A rather pretty name for a bug that can be such an ugly nuisance to your home.
This article will show you how to get rid of ladybugs and how to keep these bothersome little beetles rid from your home. To be fair, ladybugs are actually a beneficial bug as far as insects go, (they eat even more annoying plant pests such as aphids and sap feeders). However, ladybugs are still particularly unbeneficial as guests inside your home.
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Once they have taken a fancy to your home, they will more than likely outstay their welcome.
Because they like to travel in large numbers and like to leave a mess. For this reason, ladybugs are apt to ruin rugs and other furniture with their secretions if allowed to go unchecked inside your home.
With that, let’s discuss how to get rid of ladybugs. Unfortunately, there is no quick fix or “fool proof” way to ensure that every single beetle stays out of your home during these annual lady beetle invasions. However, in tackling the problem of how to get rid of ladybugs, there are some basic guidelines to follow:
HOW TO GET RID OF LADYBUGS?—USE THE VACUUM—NOT THE BROOM.
It should first be noted that ladybugs actually come in many different shapes, sizes and species and the specie that is most likely to arrive at your home unannounced is what is known as the Multi-colored Asian Lady Beetle, or MALB, or Harmonia axyridis for all of you fun loving entomologists out there. Probably the easiest way to remove these ladybugs in your home is with a vacuum cleaner.
A standard wet/dry vac with a hose also works great as well. Because ladybugs are attracted to light, you will often find them crawling on your windows or flying around ceiling lights etc. Using brooms to knock them down can be hazardous particularly because it tends to squash them. When threatened, as say with a monster broom, ladybugs emit a noxious yellowish secretion as a defense mechanism. It is actually their blood. This defensive secretion will actually stain fabric, walls, wallpaper etc.
Furthermore, the University of Nebraska has cautioned that large infestations of ladybugs will leave a definite odor within the home. With that said, brooming those pesky ladybugs off of your white window curtains might prompt them to leave you a stinky little present. And of course, refrain from swatting, stomping or in any way smashing these little ladies as this will produce that same unwanted result.
Although they are pretty, you should avoid picking them up with your hands as well because they can “bite”, although it is very uncommon and the bite is more like a tiny little “nibble” as their nibbling is not reported to break the skin or draw human blood. Most likely, if they do nibble on you, they are simply examining the premises or seeking moisture. Back to the vacuum cleaner…your best bet is to use the vacuum and suck them right out of their socks with a good vacuum cleaner or wet/dry vac before they have time to react.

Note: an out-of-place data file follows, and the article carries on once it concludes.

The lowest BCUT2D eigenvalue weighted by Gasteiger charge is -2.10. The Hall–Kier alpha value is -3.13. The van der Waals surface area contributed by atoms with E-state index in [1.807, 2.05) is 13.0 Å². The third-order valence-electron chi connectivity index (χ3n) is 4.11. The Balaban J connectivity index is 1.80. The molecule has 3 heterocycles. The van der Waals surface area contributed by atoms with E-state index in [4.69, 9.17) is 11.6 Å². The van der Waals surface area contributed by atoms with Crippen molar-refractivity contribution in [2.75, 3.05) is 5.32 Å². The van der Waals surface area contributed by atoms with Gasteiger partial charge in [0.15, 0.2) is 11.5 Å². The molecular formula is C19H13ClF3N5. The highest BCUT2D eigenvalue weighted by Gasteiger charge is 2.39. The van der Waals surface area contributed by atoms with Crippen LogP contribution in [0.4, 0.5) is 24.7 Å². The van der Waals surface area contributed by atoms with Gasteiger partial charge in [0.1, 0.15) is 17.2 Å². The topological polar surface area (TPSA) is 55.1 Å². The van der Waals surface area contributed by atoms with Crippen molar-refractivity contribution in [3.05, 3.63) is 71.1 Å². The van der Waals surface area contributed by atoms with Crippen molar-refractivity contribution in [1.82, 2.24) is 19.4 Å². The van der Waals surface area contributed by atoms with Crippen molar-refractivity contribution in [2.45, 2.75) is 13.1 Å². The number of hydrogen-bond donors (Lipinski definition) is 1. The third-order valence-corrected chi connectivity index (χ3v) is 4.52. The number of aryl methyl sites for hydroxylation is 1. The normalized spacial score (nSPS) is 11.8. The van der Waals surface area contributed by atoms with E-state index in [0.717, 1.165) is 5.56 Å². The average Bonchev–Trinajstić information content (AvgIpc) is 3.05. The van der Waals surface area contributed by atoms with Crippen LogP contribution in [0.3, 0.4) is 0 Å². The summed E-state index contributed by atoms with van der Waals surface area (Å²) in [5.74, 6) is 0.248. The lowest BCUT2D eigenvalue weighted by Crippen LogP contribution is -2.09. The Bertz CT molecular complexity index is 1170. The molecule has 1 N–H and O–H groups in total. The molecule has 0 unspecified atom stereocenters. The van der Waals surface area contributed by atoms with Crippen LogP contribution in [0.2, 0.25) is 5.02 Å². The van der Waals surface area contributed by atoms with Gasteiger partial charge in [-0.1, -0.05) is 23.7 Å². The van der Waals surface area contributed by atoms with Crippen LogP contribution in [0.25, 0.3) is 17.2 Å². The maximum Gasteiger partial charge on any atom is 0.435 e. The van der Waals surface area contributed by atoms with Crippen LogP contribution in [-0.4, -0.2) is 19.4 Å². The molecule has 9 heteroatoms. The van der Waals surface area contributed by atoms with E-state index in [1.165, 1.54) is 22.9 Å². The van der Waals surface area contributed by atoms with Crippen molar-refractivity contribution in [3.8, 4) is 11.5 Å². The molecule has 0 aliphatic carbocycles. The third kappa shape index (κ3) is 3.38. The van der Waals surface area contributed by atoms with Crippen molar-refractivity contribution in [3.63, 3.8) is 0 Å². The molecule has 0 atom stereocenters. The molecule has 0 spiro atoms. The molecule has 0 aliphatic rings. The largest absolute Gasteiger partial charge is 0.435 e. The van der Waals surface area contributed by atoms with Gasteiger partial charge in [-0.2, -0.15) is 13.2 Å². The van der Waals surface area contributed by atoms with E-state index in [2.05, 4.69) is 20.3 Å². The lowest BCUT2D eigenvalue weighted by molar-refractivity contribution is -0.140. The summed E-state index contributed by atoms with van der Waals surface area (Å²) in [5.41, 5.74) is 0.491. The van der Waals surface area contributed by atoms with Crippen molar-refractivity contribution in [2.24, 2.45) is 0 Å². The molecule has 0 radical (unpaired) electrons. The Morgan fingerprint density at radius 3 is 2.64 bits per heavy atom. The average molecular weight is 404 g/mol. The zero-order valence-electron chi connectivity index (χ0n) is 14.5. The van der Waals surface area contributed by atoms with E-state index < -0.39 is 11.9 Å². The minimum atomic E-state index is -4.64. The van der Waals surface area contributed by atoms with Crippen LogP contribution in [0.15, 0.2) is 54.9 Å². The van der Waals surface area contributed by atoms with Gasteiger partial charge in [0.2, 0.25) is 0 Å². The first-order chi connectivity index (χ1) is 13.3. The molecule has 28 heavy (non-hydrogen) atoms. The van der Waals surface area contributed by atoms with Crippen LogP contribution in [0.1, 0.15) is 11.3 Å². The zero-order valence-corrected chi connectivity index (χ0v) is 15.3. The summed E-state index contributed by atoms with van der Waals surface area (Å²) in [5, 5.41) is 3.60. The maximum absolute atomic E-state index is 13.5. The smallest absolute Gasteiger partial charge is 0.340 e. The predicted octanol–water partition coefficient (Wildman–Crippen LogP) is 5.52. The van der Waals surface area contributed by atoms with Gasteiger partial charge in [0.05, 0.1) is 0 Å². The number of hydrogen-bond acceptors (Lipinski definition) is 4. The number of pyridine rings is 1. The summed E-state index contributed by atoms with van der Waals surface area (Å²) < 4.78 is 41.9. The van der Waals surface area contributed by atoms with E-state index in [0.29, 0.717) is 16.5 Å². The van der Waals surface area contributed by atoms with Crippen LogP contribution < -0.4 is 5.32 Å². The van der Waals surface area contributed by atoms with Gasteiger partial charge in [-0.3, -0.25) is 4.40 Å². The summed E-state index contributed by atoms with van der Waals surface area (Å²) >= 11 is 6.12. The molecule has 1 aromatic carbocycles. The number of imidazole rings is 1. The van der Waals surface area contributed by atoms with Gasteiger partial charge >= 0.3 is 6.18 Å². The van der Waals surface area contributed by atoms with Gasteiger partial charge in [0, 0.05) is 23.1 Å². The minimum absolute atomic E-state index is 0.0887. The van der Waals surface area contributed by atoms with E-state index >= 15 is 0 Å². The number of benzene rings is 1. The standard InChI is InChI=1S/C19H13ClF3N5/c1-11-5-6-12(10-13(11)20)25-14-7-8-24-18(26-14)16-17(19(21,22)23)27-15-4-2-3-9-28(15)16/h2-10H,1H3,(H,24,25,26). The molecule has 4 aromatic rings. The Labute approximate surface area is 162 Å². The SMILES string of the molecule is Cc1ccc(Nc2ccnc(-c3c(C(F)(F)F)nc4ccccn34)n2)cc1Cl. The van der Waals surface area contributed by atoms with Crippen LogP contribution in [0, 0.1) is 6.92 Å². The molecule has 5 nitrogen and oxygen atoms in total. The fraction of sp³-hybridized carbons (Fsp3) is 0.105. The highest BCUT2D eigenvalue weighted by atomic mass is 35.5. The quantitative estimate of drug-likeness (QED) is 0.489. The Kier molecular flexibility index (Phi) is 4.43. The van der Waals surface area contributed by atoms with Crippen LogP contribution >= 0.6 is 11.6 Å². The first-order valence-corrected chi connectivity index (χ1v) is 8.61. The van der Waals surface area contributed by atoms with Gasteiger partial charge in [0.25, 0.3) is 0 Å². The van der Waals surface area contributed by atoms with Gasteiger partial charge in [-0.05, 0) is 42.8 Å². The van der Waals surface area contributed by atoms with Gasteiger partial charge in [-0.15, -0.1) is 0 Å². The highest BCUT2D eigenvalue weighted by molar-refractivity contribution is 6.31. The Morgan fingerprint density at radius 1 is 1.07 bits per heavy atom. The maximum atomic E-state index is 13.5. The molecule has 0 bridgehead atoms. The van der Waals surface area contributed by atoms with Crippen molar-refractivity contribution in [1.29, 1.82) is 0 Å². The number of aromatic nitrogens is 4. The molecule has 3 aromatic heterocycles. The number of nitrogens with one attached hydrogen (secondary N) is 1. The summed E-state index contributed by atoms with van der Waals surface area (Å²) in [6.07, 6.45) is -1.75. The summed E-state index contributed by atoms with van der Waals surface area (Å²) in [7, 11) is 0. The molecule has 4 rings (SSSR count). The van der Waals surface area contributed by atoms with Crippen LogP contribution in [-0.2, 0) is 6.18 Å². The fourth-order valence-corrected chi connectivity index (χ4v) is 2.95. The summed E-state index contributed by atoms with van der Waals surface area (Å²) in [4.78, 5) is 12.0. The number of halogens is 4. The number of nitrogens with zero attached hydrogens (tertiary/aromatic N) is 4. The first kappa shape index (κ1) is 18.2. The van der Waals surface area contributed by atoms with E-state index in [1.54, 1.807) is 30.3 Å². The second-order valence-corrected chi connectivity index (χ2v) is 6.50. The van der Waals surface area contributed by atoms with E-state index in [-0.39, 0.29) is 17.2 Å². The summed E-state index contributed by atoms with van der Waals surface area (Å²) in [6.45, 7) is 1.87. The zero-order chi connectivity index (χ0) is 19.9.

Advice When Using a Vacuum Cleaner
There are few things to keep in mind when using your vacuum cleaner to get rid of ladybugs. If large numbers of them get sucked into the interior part of the vacuum cleaner, their secretions will cause the vacuum cleaner to smell like ladybug nastiness every time it is used.
To prevent this, one can insert a knee-high nylon stocking into the hose wand to capture the beetles before they are sucked into the vacuum cleaner body. Insert the knee-high stocking into a connection joint in the wand so it forms a bag inside the hose and a portion of the stocking folds over the outside of the wand to secure it in place when the wand is put back together. After sucking up the beetles, remove the stocking and dispose of the beetles.
THE BEST OFFENSE IS A GOOD DEFENSE—INSECTICIDES—WHERE AND WHEN TO SPRAY.
Although insecticides are a viable option, foggers, “bug bombs” and sprays should only be used outside. Studies from the University of Kentucky suggest that insecticides applied indoors for lady beetles tend to be ineffective anyway.
Furthermore, they may stain or leave unwanted residues on walls, counter-tops and other surfaces. Once again, a vacuum is more sanitary and effective when getting rid of ladybugs indoors. Attempting to kill these beetles hibernating in wall cavities and other protected locations is seldom effective.
However, insecticides can and should be used–outside. You’ve heard it said in sports that the best offense is a good defense…a similar principle goes for getting rid of ladybugs as well. Taking preventive measures to reduce beetle entry in subsequent years is a great way to “get rid of ladybugs”, albeit in a round-about way.